The university commits to courses that are “specifically designed for online learning” supported by “seven days a week online student support.”
“There is no need to come onto campus, all assessments 100 per cent online,” the university assures prospective students.
Course costs vary with some programmes offering Commonwealth Supported Places while others are full-fee, with some grad dips listed at $25 000.
The university will provide “a peek into our brand new 100% online degrees,” at Sunday week’s Open Day.
Flinders hires new CIO
Kerrie Campbell will move from the University of Adelaide to become Chief Information Officer at Flinders U. She will lead “the newly reshaped” Information and Digital Services Division from next month.
Detailing what Labor loathes
But Tanya Plibersek nails the concession the government is most likely to make
Ten hours before a Senate committee reported (above) Labor’s education spokesman confirmed yesterday what did not need confirming. Tanya Plibersek told Fran Kelly on Radio National that the Opposition opposes reductions in Commonwealth Grant Scheme funding for universities and lowering the repayment threshold for the HELP student loan programme.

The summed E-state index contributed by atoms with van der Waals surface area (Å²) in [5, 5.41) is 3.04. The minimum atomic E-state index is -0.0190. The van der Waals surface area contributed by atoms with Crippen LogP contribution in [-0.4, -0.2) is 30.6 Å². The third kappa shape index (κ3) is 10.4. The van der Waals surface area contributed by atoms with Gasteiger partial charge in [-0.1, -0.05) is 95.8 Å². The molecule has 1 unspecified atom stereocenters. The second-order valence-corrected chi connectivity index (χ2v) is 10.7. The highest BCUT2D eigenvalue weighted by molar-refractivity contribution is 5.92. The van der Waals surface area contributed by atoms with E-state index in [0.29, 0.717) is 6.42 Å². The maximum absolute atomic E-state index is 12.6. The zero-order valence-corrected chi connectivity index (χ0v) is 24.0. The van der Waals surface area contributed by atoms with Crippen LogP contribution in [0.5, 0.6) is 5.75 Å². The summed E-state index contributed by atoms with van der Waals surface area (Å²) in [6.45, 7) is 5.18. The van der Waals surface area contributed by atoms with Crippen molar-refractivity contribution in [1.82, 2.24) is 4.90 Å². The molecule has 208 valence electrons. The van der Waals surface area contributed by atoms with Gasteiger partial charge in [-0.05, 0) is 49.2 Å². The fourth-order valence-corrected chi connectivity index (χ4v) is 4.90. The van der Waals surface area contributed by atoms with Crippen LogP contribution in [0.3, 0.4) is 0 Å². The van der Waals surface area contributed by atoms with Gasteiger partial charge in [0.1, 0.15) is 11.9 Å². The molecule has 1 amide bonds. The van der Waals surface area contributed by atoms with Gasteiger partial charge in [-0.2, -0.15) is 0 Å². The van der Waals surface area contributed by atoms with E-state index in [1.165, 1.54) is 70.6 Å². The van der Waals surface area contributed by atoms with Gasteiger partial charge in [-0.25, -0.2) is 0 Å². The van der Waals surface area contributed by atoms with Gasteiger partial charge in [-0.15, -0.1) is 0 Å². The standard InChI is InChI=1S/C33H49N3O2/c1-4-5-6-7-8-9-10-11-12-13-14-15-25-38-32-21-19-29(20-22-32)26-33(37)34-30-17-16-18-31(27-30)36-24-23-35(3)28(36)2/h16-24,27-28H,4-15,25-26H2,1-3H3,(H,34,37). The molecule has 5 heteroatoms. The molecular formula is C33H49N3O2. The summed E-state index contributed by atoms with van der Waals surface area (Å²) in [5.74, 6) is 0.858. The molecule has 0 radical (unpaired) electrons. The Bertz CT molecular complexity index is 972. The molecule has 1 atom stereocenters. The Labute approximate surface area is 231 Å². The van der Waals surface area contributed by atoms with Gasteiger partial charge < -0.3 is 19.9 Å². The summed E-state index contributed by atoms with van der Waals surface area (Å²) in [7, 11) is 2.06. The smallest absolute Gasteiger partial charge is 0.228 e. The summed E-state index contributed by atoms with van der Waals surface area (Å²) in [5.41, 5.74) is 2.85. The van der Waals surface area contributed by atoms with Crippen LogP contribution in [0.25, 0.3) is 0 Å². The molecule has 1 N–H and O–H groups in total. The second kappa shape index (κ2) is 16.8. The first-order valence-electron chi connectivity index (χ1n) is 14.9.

She also signalled Labor will block the government’s proposal that vice chancellors fear most; making 7.5 per cent of CGS funding contestable on the basis of yet to be determined performance metrics, describing it as “a $500 million slush fund that the minister will take from universities to redistribute at will, taking us back to the bad old days, for example, where John Howard said he wasn’t going to increase university funding unless universities insisted on Australian Workplace Agreements for their staff.” The government will kick-up at “distribute at will,” pointing out that money any universities lose will go to others in the system but this is still a great line which will play well to the staff-student coalition opposing the legislation. Whether cross bench senators will listen to this, or prefer the government’s explanation that the metrics are intended to improve performance on enrolments, completion and employment outcomes is another question.